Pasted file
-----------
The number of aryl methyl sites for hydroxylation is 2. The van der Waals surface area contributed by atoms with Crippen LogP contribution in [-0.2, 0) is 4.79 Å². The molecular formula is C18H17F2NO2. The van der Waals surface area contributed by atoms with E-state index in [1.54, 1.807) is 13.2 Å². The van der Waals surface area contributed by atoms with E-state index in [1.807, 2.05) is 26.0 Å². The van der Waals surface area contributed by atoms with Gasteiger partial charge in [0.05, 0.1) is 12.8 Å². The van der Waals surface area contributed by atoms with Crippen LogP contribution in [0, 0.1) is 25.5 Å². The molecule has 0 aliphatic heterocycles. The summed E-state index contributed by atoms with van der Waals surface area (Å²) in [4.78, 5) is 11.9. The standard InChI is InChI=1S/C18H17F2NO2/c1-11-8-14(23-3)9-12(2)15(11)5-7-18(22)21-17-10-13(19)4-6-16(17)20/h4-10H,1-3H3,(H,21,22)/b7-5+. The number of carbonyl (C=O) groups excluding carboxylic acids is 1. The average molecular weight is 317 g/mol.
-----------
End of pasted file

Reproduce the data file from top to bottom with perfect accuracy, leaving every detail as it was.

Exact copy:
The number of aryl methyl sites for hydroxylation is 2. The van der Waals surface area contributed by atoms with Crippen LogP contribution in [-0.2, 0) is 4.79 Å². The molecular formula is C18H17F2NO2. The van der Waals surface area contributed by atoms with E-state index in [1.54, 1.807) is 13.2 Å². The van der Waals surface area contributed by atoms with E-state index in [1.807, 2.05) is 26.0 Å². The van der Waals surface area contributed by atoms with Gasteiger partial charge in [0.05, 0.1) is 12.8 Å². The van der Waals surface area contributed by atoms with Crippen LogP contribution in [0, 0.1) is 25.5 Å². The molecule has 0 aliphatic heterocycles. The summed E-state index contributed by atoms with van der Waals surface area (Å²) in [4.78, 5) is 11.9. The standard InChI is InChI=1S/C18H17F2NO2/c1-11-8-14(23-3)9-12(2)15(11)5-7-18(22)21-17-10-13(19)4-6-16(17)20/h4-10H,1-3H3,(H,21,22)/b7-5+. The number of carbonyl (C=O) groups excluding carboxylic acids is 1. The average molecular weight is 317 g/mol.